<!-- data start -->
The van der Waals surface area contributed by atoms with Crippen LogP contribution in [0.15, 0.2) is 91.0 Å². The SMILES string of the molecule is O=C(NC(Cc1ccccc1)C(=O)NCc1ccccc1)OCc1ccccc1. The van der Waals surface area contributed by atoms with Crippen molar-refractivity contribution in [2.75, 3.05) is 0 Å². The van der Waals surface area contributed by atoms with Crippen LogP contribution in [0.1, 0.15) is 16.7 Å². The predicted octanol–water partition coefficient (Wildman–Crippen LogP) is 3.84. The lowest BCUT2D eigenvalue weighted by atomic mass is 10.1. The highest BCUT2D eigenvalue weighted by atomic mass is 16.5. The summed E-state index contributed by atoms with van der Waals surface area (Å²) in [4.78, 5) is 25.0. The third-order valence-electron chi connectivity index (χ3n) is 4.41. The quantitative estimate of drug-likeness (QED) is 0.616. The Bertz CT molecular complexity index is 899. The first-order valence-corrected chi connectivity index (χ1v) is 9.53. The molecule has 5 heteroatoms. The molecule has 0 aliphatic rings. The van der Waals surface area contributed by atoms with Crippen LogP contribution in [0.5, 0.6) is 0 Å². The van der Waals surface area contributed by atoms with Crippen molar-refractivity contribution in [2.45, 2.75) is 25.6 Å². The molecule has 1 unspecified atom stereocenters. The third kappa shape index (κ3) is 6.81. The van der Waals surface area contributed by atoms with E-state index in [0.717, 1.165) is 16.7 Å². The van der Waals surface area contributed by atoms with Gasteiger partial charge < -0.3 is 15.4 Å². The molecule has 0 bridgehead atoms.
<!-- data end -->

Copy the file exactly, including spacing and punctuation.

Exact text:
The van der Waals surface area contributed by atoms with Crippen LogP contribution in [0.15, 0.2) is 91.0 Å². The SMILES string of the molecule is O=C(NC(Cc1ccccc1)C(=O)NCc1ccccc1)OCc1ccccc1. The van der Waals surface area contributed by atoms with Crippen molar-refractivity contribution in [2.75, 3.05) is 0 Å². The van der Waals surface area contributed by atoms with Crippen LogP contribution in [0.1, 0.15) is 16.7 Å². The predicted octanol–water partition coefficient (Wildman–Crippen LogP) is 3.84. The lowest BCUT2D eigenvalue weighted by atomic mass is 10.1. The highest BCUT2D eigenvalue weighted by atomic mass is 16.5. The summed E-state index contributed by atoms with van der Waals surface area (Å²) in [4.78, 5) is 25.0. The third-order valence-electron chi connectivity index (χ3n) is 4.41. The quantitative estimate of drug-likeness (QED) is 0.616. The Bertz CT molecular complexity index is 899. The first-order valence-corrected chi connectivity index (χ1v) is 9.53. The molecule has 5 heteroatoms. The molecule has 0 aliphatic rings. The van der Waals surface area contributed by atoms with Crippen LogP contribution in [0.5, 0.6) is 0 Å². The van der Waals surface area contributed by atoms with Crippen molar-refractivity contribution in [2.45, 2.75) is 25.6 Å². The molecule has 1 unspecified atom stereocenters. The third kappa shape index (κ3) is 6.81. The van der Waals surface area contributed by atoms with E-state index in [0.717, 1.165) is 16.7 Å². The van der Waals surface area contributed by atoms with Gasteiger partial charge < -0.3 is 15.4 Å². The molecule has 0 bridgehead atoms.